Rubbermaid Inc. will close its Cortland, N.Y., plant and is assessing operations worldwide in its restructuring program.
The consumer products giant announced Feb. 3 that it will shut the Cortland facility in April because it is not close enough to major customers. The operation includes injection and blow molding and makes about 300 plastic and rubber bath and hardware products for Rubbermaid's Housewares Division, said spokeswoman Leslie Mapes.
Mass merchandisers Wal-Mart Stores Inc. and Kmart Corp. account for about 70 percent of Rubbermaid's home products sales and their distribution points are concentrated in the South and Midwest, Texas, Oregon and California, Mapes said in a telephone interview.
``Customers want a turnaround of 48 hours,'' she said.
Cortland was a viable operation when there were more regional retailers in the northeast United States. Ten years ago Wal-Mart and Kmart absorbed only 30 percent of Rubbermaid's home products output. As customers moved, Rubbermaid focused Cortland on bath and hardware products to boost its efficiency, but it was not enough to offset higher shipping costs, Mapes said. The closure will affect 467 jobs at the 500,000-square-foot facility.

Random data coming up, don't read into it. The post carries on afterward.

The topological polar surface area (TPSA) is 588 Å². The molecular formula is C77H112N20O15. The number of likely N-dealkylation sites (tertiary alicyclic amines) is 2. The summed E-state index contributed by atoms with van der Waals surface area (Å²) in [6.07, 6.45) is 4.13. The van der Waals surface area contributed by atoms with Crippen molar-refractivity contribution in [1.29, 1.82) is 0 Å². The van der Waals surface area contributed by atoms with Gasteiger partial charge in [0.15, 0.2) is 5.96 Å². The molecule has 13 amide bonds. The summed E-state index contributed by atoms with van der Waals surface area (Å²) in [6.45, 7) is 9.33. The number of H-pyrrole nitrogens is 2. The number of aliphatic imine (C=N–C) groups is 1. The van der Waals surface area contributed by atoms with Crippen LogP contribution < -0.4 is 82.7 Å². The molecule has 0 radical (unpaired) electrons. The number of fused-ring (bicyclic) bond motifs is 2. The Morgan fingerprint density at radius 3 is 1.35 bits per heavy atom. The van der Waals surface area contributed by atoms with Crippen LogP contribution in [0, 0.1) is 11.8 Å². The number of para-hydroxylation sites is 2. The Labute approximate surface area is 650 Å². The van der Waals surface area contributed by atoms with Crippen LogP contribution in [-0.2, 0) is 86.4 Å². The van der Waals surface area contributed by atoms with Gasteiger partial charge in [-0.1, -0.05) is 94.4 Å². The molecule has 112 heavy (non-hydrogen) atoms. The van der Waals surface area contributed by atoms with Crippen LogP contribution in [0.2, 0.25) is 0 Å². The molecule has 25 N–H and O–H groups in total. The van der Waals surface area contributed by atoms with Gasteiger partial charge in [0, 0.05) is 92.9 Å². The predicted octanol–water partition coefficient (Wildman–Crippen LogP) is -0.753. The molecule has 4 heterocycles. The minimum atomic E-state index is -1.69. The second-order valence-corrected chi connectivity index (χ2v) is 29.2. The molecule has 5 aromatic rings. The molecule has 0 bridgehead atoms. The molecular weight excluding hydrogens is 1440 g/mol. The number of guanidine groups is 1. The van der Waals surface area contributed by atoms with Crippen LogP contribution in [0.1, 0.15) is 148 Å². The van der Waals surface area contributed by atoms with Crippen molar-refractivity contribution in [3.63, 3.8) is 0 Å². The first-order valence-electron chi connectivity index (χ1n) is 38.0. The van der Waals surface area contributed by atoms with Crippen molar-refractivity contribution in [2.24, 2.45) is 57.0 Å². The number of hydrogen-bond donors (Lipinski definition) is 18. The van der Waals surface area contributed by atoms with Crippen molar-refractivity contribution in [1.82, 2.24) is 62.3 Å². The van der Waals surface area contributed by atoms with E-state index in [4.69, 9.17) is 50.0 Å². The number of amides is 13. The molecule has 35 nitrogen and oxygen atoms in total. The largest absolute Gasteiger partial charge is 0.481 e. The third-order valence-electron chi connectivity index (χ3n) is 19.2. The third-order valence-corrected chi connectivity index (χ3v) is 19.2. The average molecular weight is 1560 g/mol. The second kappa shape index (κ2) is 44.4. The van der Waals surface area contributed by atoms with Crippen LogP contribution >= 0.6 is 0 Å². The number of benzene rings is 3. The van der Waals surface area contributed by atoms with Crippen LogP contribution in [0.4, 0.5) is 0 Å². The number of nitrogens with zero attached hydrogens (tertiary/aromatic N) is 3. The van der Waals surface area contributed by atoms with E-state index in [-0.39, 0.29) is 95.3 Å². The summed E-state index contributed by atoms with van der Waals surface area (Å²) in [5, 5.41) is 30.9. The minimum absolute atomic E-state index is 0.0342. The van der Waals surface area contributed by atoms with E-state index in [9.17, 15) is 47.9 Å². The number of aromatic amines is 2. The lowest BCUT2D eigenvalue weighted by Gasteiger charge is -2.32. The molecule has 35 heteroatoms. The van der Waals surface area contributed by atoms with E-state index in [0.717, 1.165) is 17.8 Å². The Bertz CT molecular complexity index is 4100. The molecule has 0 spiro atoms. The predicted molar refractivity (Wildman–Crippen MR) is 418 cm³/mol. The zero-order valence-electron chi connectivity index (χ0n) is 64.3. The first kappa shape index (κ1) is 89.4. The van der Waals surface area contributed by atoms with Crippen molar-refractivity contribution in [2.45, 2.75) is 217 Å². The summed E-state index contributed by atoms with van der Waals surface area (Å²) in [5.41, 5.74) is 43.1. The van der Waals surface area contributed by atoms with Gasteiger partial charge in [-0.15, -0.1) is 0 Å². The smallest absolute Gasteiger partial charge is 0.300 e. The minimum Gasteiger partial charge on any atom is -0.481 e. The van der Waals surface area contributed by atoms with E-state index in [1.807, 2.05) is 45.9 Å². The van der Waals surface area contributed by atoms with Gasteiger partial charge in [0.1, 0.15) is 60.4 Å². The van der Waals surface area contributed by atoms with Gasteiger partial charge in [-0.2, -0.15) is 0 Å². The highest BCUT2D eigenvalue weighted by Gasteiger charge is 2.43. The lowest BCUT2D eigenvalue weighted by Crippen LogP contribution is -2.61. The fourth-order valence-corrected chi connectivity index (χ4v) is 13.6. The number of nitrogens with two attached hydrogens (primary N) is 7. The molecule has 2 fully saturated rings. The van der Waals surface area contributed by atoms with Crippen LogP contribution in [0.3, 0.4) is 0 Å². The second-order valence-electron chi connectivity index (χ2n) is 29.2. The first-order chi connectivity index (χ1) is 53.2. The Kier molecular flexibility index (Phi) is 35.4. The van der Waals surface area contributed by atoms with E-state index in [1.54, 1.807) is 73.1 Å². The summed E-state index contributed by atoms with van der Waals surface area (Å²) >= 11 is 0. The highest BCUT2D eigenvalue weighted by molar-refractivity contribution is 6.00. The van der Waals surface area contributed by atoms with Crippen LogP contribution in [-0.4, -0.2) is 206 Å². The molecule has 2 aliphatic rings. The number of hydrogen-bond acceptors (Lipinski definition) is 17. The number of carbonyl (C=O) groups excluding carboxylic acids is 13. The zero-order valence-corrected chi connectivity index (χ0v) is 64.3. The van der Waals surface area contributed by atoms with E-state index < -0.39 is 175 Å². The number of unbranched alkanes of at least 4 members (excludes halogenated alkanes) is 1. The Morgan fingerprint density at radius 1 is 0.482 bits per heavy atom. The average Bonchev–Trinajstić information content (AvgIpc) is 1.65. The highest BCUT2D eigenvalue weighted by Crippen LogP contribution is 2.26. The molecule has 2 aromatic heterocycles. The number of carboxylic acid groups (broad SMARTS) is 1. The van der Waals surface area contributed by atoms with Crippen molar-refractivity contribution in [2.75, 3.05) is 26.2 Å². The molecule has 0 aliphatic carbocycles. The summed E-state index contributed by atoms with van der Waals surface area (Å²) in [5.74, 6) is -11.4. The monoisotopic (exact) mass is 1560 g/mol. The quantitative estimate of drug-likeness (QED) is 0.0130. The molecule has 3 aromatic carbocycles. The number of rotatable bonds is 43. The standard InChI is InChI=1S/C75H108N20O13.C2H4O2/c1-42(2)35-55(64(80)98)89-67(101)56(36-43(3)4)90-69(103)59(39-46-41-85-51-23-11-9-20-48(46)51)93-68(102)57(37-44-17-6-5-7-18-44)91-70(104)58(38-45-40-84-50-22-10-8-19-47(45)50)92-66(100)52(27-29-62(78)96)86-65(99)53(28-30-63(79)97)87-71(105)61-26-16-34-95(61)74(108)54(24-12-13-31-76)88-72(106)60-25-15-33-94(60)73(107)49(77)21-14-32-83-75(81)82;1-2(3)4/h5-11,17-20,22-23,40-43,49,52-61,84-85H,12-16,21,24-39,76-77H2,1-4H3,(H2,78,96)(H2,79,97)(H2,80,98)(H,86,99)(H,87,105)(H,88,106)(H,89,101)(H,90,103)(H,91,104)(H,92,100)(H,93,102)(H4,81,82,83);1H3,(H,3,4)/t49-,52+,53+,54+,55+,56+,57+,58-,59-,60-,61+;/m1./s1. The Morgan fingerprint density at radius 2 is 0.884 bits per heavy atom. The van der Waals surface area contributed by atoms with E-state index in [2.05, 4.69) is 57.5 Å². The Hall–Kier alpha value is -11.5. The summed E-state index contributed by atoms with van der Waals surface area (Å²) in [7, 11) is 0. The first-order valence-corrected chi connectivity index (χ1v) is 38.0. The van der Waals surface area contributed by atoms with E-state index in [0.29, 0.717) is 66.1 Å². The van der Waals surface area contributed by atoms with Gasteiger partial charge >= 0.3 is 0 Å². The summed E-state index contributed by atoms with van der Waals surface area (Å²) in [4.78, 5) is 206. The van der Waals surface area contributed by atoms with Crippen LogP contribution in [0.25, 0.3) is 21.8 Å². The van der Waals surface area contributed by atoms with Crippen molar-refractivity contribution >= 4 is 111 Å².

Mapes said her firm will move Cortland's equipment to other, undisclosed facilities and sell the building. The operation contracted out molding to only a few local companies after Rubbermaid began trimming its supplier base a few years ago.
The closure is part of a major restructuring that the Wooster, Ohio, firm hopes will save it $200 million annually beginning in 2000. Last month it said it will centralize purchasing at its Wooster head office and share manufacturing among its divisions. It also expects closer alliances with suppliers to help drive product innovation.
As its operations share ``best practices,'' Rubbermaid could bring more plastics processing in-house, a spokeswoman said.